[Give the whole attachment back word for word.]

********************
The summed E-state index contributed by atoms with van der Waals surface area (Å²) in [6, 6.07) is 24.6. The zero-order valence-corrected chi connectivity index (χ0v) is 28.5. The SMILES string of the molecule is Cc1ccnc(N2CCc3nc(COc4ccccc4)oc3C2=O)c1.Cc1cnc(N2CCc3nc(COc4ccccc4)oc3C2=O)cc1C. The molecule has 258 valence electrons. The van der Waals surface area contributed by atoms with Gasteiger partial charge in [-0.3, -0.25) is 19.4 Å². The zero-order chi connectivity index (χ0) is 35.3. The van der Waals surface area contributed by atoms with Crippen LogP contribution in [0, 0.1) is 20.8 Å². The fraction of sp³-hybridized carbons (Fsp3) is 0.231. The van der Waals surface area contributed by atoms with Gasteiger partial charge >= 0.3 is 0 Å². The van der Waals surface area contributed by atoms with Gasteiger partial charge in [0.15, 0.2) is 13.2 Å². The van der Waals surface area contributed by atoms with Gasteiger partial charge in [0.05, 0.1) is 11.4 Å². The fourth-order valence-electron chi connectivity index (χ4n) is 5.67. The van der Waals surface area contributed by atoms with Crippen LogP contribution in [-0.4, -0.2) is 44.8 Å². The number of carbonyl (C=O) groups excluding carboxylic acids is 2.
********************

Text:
The summed E-state index contributed by atoms with van der Waals surface area (Å²) in [6, 6.07) is 24.6. The zero-order valence-corrected chi connectivity index (χ0v) is 28.5. The SMILES string of the molecule is Cc1ccnc(N2CCc3nc(COc4ccccc4)oc3C2=O)c1.Cc1cnc(N2CCc3nc(COc4ccccc4)oc3C2=O)cc1C. The molecule has 258 valence electrons. The van der Waals surface area contributed by atoms with Gasteiger partial charge in [-0.3, -0.25) is 19.4 Å². The zero-order chi connectivity index (χ0) is 35.3. The van der Waals surface area contributed by atoms with Crippen LogP contribution in [0, 0.1) is 20.8 Å². The fraction of sp³-hybridized carbons (Fsp3) is 0.231. The van der Waals surface area contributed by atoms with Gasteiger partial charge >= 0.3 is 0 Å². The van der Waals surface area contributed by atoms with Gasteiger partial charge in [0.15, 0.2) is 13.2 Å². The van der Waals surface area contributed by atoms with Gasteiger partial charge in [0.05, 0.1) is 11.4 Å². The fourth-order valence-electron chi connectivity index (χ4n) is 5.67. The van der Waals surface area contributed by atoms with Crippen LogP contribution in [-0.4, -0.2) is 44.8 Å². The number of carbonyl (C=O) groups excluding carboxylic acids is 2.